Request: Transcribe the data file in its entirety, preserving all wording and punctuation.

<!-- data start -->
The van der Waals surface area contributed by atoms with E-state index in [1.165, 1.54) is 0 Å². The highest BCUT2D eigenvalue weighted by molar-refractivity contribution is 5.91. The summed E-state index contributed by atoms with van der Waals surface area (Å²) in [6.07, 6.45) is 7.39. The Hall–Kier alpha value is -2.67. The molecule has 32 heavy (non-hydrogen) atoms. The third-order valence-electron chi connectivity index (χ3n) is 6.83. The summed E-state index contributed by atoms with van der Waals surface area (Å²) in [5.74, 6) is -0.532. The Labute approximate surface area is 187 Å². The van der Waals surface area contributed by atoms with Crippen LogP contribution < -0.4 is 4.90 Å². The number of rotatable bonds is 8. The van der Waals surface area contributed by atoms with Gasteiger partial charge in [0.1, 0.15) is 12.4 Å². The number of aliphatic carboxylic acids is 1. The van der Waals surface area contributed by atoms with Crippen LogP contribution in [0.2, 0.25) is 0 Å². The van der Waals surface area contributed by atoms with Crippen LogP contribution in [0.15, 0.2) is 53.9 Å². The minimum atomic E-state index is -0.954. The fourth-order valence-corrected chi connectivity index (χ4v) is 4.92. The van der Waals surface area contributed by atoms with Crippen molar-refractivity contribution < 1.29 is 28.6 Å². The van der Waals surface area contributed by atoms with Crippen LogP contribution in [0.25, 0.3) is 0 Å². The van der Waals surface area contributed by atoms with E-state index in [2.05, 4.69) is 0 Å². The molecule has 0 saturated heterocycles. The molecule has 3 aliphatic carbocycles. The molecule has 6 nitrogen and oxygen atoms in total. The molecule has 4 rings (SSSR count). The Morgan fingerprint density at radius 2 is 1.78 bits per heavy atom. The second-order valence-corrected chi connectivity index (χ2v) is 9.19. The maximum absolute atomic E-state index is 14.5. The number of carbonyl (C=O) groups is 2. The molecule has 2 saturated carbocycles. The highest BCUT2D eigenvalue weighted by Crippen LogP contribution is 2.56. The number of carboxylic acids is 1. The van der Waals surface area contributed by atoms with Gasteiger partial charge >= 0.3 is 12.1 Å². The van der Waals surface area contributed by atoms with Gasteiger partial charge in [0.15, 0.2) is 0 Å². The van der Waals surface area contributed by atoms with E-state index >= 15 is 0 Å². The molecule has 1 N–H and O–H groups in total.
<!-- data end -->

The van der Waals surface area contributed by atoms with E-state index in [1.165, 1.54) is 0 Å². The highest BCUT2D eigenvalue weighted by molar-refractivity contribution is 5.91. The summed E-state index contributed by atoms with van der Waals surface area (Å²) in [6.07, 6.45) is 7.39. The Hall–Kier alpha value is -2.67. The molecule has 32 heavy (non-hydrogen) atoms. The third-order valence-electron chi connectivity index (χ3n) is 6.83. The summed E-state index contributed by atoms with van der Waals surface area (Å²) in [5.74, 6) is -0.532. The Labute approximate surface area is 187 Å². The van der Waals surface area contributed by atoms with Crippen LogP contribution < -0.4 is 4.90 Å². The number of rotatable bonds is 8. The van der Waals surface area contributed by atoms with Gasteiger partial charge in [0.1, 0.15) is 12.4 Å². The number of aliphatic carboxylic acids is 1. The van der Waals surface area contributed by atoms with Crippen LogP contribution in [0.2, 0.25) is 0 Å². The van der Waals surface area contributed by atoms with Crippen LogP contribution in [0.15, 0.2) is 53.9 Å². The minimum atomic E-state index is -0.954. The fourth-order valence-corrected chi connectivity index (χ4v) is 4.92. The van der Waals surface area contributed by atoms with Crippen molar-refractivity contribution < 1.29 is 28.6 Å². The van der Waals surface area contributed by atoms with Crippen LogP contribution in [0.25, 0.3) is 0 Å². The van der Waals surface area contributed by atoms with E-state index in [2.05, 4.69) is 0 Å². The molecule has 0 saturated heterocycles. The molecule has 3 aliphatic carbocycles. The molecule has 6 nitrogen and oxygen atoms in total. The molecule has 4 rings (SSSR count). The Morgan fingerprint density at radius 2 is 1.78 bits per heavy atom. The second-order valence-corrected chi connectivity index (χ2v) is 9.19. The maximum absolute atomic E-state index is 14.5. The number of carbonyl (C=O) groups is 2. The molecule has 2 saturated carbocycles. The highest BCUT2D eigenvalue weighted by Crippen LogP contribution is 2.56. The number of carboxylic acids is 1. The van der Waals surface area contributed by atoms with Gasteiger partial charge >= 0.3 is 12.1 Å². The van der Waals surface area contributed by atoms with Gasteiger partial charge in [0.15, 0.2) is 0 Å². The van der Waals surface area contributed by atoms with E-state index >= 15 is 0 Å². The molecule has 1 N–H and O–H groups in total.